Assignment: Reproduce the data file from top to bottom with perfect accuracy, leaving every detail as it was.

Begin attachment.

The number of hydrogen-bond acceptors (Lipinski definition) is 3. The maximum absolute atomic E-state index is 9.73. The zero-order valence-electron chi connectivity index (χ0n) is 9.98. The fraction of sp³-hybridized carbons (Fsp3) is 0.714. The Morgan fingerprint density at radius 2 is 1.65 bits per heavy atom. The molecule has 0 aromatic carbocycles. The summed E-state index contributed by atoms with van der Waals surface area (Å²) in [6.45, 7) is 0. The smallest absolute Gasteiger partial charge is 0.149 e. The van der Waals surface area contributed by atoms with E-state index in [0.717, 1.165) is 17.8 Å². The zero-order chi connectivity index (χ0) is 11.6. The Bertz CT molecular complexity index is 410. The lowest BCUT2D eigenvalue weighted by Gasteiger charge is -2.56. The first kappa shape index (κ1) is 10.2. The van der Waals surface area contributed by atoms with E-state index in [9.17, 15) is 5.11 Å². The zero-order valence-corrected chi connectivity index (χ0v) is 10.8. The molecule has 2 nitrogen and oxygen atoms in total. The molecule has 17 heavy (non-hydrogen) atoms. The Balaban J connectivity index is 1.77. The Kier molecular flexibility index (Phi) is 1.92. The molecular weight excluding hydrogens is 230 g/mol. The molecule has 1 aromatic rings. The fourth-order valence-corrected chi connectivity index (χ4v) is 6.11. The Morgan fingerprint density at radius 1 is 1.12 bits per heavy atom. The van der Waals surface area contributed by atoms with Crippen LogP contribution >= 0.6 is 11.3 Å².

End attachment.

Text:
The number of hydrogen-bond acceptors (Lipinski definition) is 3. The maximum absolute atomic E-state index is 9.73. The zero-order valence-electron chi connectivity index (χ0n) is 9.98. The fraction of sp³-hybridized carbons (Fsp3) is 0.714. The Morgan fingerprint density at radius 2 is 1.65 bits per heavy atom. The molecule has 0 aromatic carbocycles. The summed E-state index contributed by atoms with van der Waals surface area (Å²) in [6.45, 7) is 0. The smallest absolute Gasteiger partial charge is 0.149 e. The van der Waals surface area contributed by atoms with E-state index in [0.717, 1.165) is 17.8 Å². The zero-order chi connectivity index (χ0) is 11.6. The Bertz CT molecular complexity index is 410. The lowest BCUT2D eigenvalue weighted by Gasteiger charge is -2.56. The first kappa shape index (κ1) is 10.2. The van der Waals surface area contributed by atoms with E-state index in [9.17, 15) is 5.11 Å². The zero-order valence-corrected chi connectivity index (χ0v) is 10.8. The molecule has 2 nitrogen and oxygen atoms in total. The molecule has 17 heavy (non-hydrogen) atoms. The Balaban J connectivity index is 1.77. The Kier molecular flexibility index (Phi) is 1.92. The molecular weight excluding hydrogens is 230 g/mol. The molecule has 1 aromatic rings. The fourth-order valence-corrected chi connectivity index (χ4v) is 6.11. The Morgan fingerprint density at radius 1 is 1.12 bits per heavy atom. The van der Waals surface area contributed by atoms with Crippen LogP contribution >= 0.6 is 11.3 Å².